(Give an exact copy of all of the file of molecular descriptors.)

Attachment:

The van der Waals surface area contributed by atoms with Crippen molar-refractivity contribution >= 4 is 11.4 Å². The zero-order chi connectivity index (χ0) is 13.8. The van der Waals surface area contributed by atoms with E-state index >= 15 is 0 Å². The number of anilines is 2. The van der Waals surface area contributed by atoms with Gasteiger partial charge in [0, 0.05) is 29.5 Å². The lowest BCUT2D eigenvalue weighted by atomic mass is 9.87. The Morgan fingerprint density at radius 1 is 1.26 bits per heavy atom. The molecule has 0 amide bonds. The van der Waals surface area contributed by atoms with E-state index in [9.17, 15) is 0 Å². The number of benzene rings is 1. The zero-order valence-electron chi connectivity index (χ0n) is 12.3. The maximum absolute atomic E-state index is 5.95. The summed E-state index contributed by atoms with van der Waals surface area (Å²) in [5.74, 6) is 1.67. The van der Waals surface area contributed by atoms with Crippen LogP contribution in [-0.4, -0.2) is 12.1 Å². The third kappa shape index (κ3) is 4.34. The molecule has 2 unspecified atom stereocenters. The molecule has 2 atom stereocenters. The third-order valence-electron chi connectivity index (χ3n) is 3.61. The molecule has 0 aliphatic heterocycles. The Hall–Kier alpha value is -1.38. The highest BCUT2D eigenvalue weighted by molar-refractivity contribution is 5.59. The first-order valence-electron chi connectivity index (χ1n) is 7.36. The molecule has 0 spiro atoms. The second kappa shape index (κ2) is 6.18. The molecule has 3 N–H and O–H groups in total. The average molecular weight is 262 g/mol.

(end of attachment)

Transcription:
The van der Waals surface area contributed by atoms with Crippen molar-refractivity contribution >= 4 is 11.4 Å². The zero-order chi connectivity index (χ0) is 13.8. The van der Waals surface area contributed by atoms with E-state index >= 15 is 0 Å². The number of anilines is 2. The van der Waals surface area contributed by atoms with Gasteiger partial charge in [0, 0.05) is 29.5 Å². The lowest BCUT2D eigenvalue weighted by atomic mass is 9.87. The Morgan fingerprint density at radius 1 is 1.26 bits per heavy atom. The molecule has 0 amide bonds. The van der Waals surface area contributed by atoms with E-state index in [9.17, 15) is 0 Å². The number of benzene rings is 1. The zero-order valence-electron chi connectivity index (χ0n) is 12.3. The maximum absolute atomic E-state index is 5.95. The summed E-state index contributed by atoms with van der Waals surface area (Å²) in [5.74, 6) is 1.67. The van der Waals surface area contributed by atoms with Crippen LogP contribution in [-0.4, -0.2) is 12.1 Å². The third kappa shape index (κ3) is 4.34. The molecule has 2 unspecified atom stereocenters. The molecule has 2 atom stereocenters. The third-order valence-electron chi connectivity index (χ3n) is 3.61. The molecule has 0 aliphatic heterocycles. The Hall–Kier alpha value is -1.38. The highest BCUT2D eigenvalue weighted by molar-refractivity contribution is 5.59. The first-order valence-electron chi connectivity index (χ1n) is 7.36. The molecule has 0 spiro atoms. The second kappa shape index (κ2) is 6.18. The molecule has 3 N–H and O–H groups in total. The average molecular weight is 262 g/mol.